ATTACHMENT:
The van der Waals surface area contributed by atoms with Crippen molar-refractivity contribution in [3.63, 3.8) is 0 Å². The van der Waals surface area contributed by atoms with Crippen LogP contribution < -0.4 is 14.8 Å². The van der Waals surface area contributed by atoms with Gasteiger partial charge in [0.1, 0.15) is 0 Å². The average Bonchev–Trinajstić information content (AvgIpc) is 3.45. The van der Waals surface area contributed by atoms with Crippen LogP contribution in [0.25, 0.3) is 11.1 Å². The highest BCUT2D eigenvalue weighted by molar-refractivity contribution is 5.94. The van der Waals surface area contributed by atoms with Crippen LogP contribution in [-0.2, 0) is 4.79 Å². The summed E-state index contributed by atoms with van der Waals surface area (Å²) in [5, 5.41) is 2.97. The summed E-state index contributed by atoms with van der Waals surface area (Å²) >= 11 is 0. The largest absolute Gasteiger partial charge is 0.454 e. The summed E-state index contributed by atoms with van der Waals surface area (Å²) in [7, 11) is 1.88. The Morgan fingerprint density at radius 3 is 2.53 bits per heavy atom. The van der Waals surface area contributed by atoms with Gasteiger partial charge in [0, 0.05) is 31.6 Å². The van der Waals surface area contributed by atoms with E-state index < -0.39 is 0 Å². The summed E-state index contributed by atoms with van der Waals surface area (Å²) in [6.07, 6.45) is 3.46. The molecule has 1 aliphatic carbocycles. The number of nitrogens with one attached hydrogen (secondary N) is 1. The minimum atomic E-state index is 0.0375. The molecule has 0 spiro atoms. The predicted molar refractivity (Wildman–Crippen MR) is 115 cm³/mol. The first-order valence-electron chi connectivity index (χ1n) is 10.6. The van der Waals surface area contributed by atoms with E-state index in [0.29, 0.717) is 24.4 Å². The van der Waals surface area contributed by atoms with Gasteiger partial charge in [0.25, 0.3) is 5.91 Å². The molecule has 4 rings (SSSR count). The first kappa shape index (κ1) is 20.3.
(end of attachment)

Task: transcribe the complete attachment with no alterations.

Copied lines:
The van der Waals surface area contributed by atoms with Crippen molar-refractivity contribution in [3.63, 3.8) is 0 Å². The van der Waals surface area contributed by atoms with Crippen LogP contribution < -0.4 is 14.8 Å². The van der Waals surface area contributed by atoms with Gasteiger partial charge in [0.1, 0.15) is 0 Å². The average Bonchev–Trinajstić information content (AvgIpc) is 3.45. The van der Waals surface area contributed by atoms with Crippen LogP contribution in [0.25, 0.3) is 11.1 Å². The highest BCUT2D eigenvalue weighted by molar-refractivity contribution is 5.94. The van der Waals surface area contributed by atoms with Crippen LogP contribution in [-0.2, 0) is 4.79 Å². The summed E-state index contributed by atoms with van der Waals surface area (Å²) in [5, 5.41) is 2.97. The summed E-state index contributed by atoms with van der Waals surface area (Å²) >= 11 is 0. The largest absolute Gasteiger partial charge is 0.454 e. The summed E-state index contributed by atoms with van der Waals surface area (Å²) in [7, 11) is 1.88. The Morgan fingerprint density at radius 3 is 2.53 bits per heavy atom. The van der Waals surface area contributed by atoms with Gasteiger partial charge in [0, 0.05) is 31.6 Å². The van der Waals surface area contributed by atoms with E-state index < -0.39 is 0 Å². The summed E-state index contributed by atoms with van der Waals surface area (Å²) in [6.07, 6.45) is 3.46. The molecule has 1 aliphatic carbocycles. The number of nitrogens with one attached hydrogen (secondary N) is 1. The minimum atomic E-state index is 0.0375. The molecule has 0 spiro atoms. The predicted molar refractivity (Wildman–Crippen MR) is 115 cm³/mol. The first-order valence-electron chi connectivity index (χ1n) is 10.6. The van der Waals surface area contributed by atoms with E-state index in [0.29, 0.717) is 24.4 Å². The van der Waals surface area contributed by atoms with Gasteiger partial charge in [0.25, 0.3) is 5.91 Å². The molecule has 4 rings (SSSR count). The first kappa shape index (κ1) is 20.3.